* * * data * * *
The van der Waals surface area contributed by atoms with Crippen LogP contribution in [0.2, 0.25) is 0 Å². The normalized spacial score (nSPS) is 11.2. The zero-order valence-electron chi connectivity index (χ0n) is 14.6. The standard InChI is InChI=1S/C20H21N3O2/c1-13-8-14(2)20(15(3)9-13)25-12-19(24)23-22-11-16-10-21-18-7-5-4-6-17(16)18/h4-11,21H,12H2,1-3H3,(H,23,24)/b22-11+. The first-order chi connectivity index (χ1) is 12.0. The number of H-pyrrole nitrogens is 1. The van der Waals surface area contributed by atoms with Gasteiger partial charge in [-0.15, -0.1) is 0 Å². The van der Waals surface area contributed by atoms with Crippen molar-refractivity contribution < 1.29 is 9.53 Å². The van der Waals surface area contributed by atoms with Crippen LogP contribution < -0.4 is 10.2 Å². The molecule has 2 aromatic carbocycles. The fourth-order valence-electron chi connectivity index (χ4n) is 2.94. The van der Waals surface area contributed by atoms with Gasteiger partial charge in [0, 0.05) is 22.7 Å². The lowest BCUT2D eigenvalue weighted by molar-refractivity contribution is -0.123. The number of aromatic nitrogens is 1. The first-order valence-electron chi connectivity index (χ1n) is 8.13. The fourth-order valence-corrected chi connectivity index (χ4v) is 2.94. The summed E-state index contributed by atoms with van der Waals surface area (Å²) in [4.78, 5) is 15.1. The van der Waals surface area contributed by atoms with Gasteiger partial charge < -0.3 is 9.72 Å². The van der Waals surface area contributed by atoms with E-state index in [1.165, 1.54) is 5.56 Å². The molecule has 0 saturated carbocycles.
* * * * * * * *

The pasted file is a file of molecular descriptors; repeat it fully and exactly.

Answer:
The van der Waals surface area contributed by atoms with Crippen LogP contribution in [0.2, 0.25) is 0 Å². The normalized spacial score (nSPS) is 11.2. The zero-order valence-electron chi connectivity index (χ0n) is 14.6. The standard InChI is InChI=1S/C20H21N3O2/c1-13-8-14(2)20(15(3)9-13)25-12-19(24)23-22-11-16-10-21-18-7-5-4-6-17(16)18/h4-11,21H,12H2,1-3H3,(H,23,24)/b22-11+. The first-order chi connectivity index (χ1) is 12.0. The number of H-pyrrole nitrogens is 1. The van der Waals surface area contributed by atoms with Gasteiger partial charge in [-0.15, -0.1) is 0 Å². The van der Waals surface area contributed by atoms with Crippen molar-refractivity contribution < 1.29 is 9.53 Å². The van der Waals surface area contributed by atoms with Crippen LogP contribution < -0.4 is 10.2 Å². The molecule has 2 aromatic carbocycles. The fourth-order valence-electron chi connectivity index (χ4n) is 2.94. The van der Waals surface area contributed by atoms with Gasteiger partial charge in [0, 0.05) is 22.7 Å². The lowest BCUT2D eigenvalue weighted by molar-refractivity contribution is -0.123. The number of aromatic nitrogens is 1. The first-order valence-electron chi connectivity index (χ1n) is 8.13. The fourth-order valence-corrected chi connectivity index (χ4v) is 2.94. The summed E-state index contributed by atoms with van der Waals surface area (Å²) in [4.78, 5) is 15.1. The van der Waals surface area contributed by atoms with Gasteiger partial charge < -0.3 is 9.72 Å². The van der Waals surface area contributed by atoms with E-state index in [1.165, 1.54) is 5.56 Å². The molecule has 0 saturated carbocycles.